Review Summary: "At the sacrifice I am preparing for you, you will eat fat till you are glutted and drink blood till you are drunk. At my table you will eat your fill of horses and riders, mighty men and soldiers of every kind," declares the Sovereign Lord.
Look, I don’t need to be the one to tell you that the Bible is ***ing wild. Regardless of how you feel about Christianity, it’s hard to deny just how interesting those passages can be. Bloody and shocking, the documentation of God’s holy wrath against us flawed humans gives pulp literature a run for its money. Stories of a king forced to watch as everything he loves is taken and murdered - just before his eyes are gouged out as he is bound to bronze (2 Kings 25:1-7), the slaying of young men and the taking of virgins as spoils of victory (Numbers 31:13–18), and the Lord vividly describing his vast trail of bloodshed - staining his robes red (Isaiah 63:2–6). These stories are just the surface of the extreme acts of the Holy Trinity and the flawed beings created in his image, with these three excerpts and more documented in Bible Songs I
. The ambitious EP from New York noise punk outfit The Austerity Program attempts to recontextualize these passages in modern speech, expressions, and scenarios. So, while 2 Samuel 6:16–23 may not have originally mentioned assless chaps and cod pieces, the basic gist of the story stays the same.
In addition to lyrical recreations of these excerpts, The Austerity Program - Justin Foley, Thad Calabrese, and one pissed-off drum machine - manage to emulate the vigorous violence, tension, and fear of the Bible. The side of the Holy Text that many choose to forget is where the industrial pummeling of Bible Songs I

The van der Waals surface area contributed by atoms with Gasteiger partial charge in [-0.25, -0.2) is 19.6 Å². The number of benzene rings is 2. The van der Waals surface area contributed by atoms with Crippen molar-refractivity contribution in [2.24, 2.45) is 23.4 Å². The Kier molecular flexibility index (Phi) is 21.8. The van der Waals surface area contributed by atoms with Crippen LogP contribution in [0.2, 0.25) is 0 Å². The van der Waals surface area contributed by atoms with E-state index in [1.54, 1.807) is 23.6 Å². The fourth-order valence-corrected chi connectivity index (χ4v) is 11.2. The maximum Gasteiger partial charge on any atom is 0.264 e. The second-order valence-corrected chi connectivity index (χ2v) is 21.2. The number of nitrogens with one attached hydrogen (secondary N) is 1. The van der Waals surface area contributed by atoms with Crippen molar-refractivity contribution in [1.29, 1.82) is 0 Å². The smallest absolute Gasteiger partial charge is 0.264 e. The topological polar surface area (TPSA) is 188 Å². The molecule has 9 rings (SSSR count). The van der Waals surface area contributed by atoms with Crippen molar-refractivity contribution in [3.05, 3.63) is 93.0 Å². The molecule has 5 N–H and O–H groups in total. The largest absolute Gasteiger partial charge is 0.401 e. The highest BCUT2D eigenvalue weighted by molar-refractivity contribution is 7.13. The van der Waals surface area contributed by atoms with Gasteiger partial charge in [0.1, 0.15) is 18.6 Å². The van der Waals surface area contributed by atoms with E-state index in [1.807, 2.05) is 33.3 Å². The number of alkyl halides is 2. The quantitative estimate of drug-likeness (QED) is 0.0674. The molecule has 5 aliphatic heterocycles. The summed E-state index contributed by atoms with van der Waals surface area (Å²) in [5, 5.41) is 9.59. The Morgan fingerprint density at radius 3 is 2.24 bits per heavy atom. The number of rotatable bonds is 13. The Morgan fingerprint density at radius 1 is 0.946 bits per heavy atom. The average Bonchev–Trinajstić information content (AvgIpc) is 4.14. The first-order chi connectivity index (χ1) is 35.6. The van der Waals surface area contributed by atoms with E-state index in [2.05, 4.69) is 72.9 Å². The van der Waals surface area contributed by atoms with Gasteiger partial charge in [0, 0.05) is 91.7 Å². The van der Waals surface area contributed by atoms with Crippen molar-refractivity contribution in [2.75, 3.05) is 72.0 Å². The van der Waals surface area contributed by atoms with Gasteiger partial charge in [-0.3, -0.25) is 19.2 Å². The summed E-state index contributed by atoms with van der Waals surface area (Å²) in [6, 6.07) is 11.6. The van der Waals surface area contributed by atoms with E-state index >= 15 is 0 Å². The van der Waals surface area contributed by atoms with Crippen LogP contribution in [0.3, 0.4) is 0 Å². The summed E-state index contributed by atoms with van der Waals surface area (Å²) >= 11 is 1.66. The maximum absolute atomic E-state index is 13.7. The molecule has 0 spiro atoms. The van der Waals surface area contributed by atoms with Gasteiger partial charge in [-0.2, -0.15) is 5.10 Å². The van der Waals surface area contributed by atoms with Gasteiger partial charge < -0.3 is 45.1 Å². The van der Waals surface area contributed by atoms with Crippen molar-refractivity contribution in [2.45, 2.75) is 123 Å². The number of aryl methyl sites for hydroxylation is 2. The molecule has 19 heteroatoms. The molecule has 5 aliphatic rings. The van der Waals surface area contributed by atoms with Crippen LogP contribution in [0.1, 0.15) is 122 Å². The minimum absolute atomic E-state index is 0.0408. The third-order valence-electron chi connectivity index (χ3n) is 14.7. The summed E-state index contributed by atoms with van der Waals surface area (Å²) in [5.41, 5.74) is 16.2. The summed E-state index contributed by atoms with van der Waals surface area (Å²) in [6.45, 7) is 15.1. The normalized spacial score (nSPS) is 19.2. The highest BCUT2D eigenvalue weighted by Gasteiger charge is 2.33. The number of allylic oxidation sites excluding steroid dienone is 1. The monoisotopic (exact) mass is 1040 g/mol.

lands, bringing the blood and pain depicted on old pages to life. Repetitive guitar riffs and thumping, artificial percussion build tension on a track like “Numbers 31:13-18” until the climax of the story hits. Then God’s will breaks loose, unleashing the fury of a thousand angels in the form of an incredibly thick bass tone and stabbing, shrill riffs. This build-up composition and uneasy atmosphere leads to an uneasy and unique listening experience, one that is much more than just Big Black or Swans with a Bible.
Much like the feelings of dread and confusion that these original passages can elicit from readers, Bible Songs I
is wholly (heh) enveloping on an intense atmospheric level. Equally provocative and hard-hitting, these reinterpretations of some of the Bible’s most controversial and ignored sections are simple, yet ingenious, reminders of our creator’s most vengeful side. All the while, The Austerity Program manages to dodge feelings of hamfistedness or naivety. This EP is much more of a borderline-satirical depiction than a straight-forward bashing of Christianity. Foley and Calabrese are definitely inspired by the Good Book, but not by any of the wholesome and loving parts. The Austerity Program aren’t above the wrath of God - they’re just really compelled by it. Plus, judging by the “I” in this releases name, it seems obvious there are more passages to be recreated through the power of really ***ing scary noise punk.